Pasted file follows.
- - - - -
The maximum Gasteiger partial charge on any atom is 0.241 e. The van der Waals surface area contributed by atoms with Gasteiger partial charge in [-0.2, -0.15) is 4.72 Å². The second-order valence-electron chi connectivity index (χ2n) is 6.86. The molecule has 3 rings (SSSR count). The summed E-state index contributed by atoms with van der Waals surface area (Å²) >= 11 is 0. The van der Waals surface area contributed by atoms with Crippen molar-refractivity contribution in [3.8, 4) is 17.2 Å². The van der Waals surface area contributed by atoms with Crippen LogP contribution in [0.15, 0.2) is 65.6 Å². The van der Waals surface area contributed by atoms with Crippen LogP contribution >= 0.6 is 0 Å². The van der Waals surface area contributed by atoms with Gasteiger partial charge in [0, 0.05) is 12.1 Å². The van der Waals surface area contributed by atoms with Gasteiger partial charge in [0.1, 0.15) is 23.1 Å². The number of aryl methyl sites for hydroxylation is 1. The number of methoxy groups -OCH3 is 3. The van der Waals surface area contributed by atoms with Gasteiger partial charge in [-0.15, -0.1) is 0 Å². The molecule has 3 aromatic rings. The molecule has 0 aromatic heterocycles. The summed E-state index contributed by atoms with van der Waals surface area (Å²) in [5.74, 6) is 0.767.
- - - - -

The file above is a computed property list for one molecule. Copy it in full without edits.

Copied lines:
The maximum Gasteiger partial charge on any atom is 0.241 e. The van der Waals surface area contributed by atoms with Gasteiger partial charge in [-0.2, -0.15) is 4.72 Å². The second-order valence-electron chi connectivity index (χ2n) is 6.86. The molecule has 3 rings (SSSR count). The summed E-state index contributed by atoms with van der Waals surface area (Å²) >= 11 is 0. The van der Waals surface area contributed by atoms with Crippen molar-refractivity contribution in [3.8, 4) is 17.2 Å². The van der Waals surface area contributed by atoms with Crippen LogP contribution in [0.15, 0.2) is 65.6 Å². The van der Waals surface area contributed by atoms with Crippen LogP contribution >= 0.6 is 0 Å². The van der Waals surface area contributed by atoms with Gasteiger partial charge in [0, 0.05) is 12.1 Å². The van der Waals surface area contributed by atoms with Gasteiger partial charge in [0.1, 0.15) is 23.1 Å². The number of aryl methyl sites for hydroxylation is 1. The number of methoxy groups -OCH3 is 3. The van der Waals surface area contributed by atoms with Gasteiger partial charge in [-0.15, -0.1) is 0 Å². The molecule has 3 aromatic rings. The molecule has 0 aromatic heterocycles. The summed E-state index contributed by atoms with van der Waals surface area (Å²) in [5.74, 6) is 0.767.